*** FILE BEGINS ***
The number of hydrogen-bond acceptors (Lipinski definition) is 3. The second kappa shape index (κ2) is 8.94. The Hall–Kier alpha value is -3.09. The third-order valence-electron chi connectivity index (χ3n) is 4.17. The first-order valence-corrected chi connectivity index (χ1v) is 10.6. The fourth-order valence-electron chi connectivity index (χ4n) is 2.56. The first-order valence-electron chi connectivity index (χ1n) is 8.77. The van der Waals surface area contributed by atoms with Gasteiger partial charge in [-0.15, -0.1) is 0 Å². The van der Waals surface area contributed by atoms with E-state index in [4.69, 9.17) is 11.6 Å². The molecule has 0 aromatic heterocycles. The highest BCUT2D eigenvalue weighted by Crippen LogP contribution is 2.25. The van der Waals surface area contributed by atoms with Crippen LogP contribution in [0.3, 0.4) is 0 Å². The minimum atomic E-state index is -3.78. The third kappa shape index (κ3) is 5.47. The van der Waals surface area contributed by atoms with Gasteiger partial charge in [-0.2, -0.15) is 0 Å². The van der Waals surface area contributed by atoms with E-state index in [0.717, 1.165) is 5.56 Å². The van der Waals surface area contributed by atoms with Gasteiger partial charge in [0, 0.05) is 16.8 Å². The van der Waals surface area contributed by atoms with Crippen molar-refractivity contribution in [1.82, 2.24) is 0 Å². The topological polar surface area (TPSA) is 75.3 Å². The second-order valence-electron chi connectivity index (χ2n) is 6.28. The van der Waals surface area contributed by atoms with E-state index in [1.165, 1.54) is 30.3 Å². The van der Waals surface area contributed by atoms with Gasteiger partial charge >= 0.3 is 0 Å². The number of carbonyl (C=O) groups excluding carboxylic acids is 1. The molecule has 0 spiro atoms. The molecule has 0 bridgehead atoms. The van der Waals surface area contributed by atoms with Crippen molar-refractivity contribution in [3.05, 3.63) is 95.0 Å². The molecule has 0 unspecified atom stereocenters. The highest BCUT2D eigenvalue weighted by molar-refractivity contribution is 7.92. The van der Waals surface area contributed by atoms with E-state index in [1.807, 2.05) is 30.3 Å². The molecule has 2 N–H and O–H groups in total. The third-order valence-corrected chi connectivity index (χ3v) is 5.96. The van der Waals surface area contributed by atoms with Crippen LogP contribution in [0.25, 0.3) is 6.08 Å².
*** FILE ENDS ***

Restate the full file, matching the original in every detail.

The number of hydrogen-bond acceptors (Lipinski definition) is 3. The second kappa shape index (κ2) is 8.94. The Hall–Kier alpha value is -3.09. The third-order valence-electron chi connectivity index (χ3n) is 4.17. The first-order valence-corrected chi connectivity index (χ1v) is 10.6. The fourth-order valence-electron chi connectivity index (χ4n) is 2.56. The first-order valence-electron chi connectivity index (χ1n) is 8.77. The van der Waals surface area contributed by atoms with Gasteiger partial charge in [-0.15, -0.1) is 0 Å². The van der Waals surface area contributed by atoms with E-state index in [4.69, 9.17) is 11.6 Å². The molecule has 0 aromatic heterocycles. The highest BCUT2D eigenvalue weighted by Crippen LogP contribution is 2.25. The van der Waals surface area contributed by atoms with Crippen LogP contribution in [0.3, 0.4) is 0 Å². The minimum atomic E-state index is -3.78. The third kappa shape index (κ3) is 5.47. The van der Waals surface area contributed by atoms with Gasteiger partial charge in [-0.2, -0.15) is 0 Å². The van der Waals surface area contributed by atoms with E-state index in [0.717, 1.165) is 5.56 Å². The van der Waals surface area contributed by atoms with Gasteiger partial charge in [0, 0.05) is 16.8 Å². The van der Waals surface area contributed by atoms with Crippen molar-refractivity contribution in [1.82, 2.24) is 0 Å². The topological polar surface area (TPSA) is 75.3 Å². The second-order valence-electron chi connectivity index (χ2n) is 6.28. The van der Waals surface area contributed by atoms with E-state index in [1.165, 1.54) is 30.3 Å². The van der Waals surface area contributed by atoms with Gasteiger partial charge >= 0.3 is 0 Å². The number of carbonyl (C=O) groups excluding carboxylic acids is 1. The molecule has 0 spiro atoms. The molecule has 0 bridgehead atoms. The van der Waals surface area contributed by atoms with Crippen molar-refractivity contribution in [3.05, 3.63) is 95.0 Å². The molecule has 0 unspecified atom stereocenters. The highest BCUT2D eigenvalue weighted by molar-refractivity contribution is 7.92. The van der Waals surface area contributed by atoms with E-state index in [1.807, 2.05) is 30.3 Å². The molecule has 2 N–H and O–H groups in total. The third-order valence-corrected chi connectivity index (χ3v) is 5.96. The van der Waals surface area contributed by atoms with Crippen LogP contribution in [0.25, 0.3) is 6.08 Å².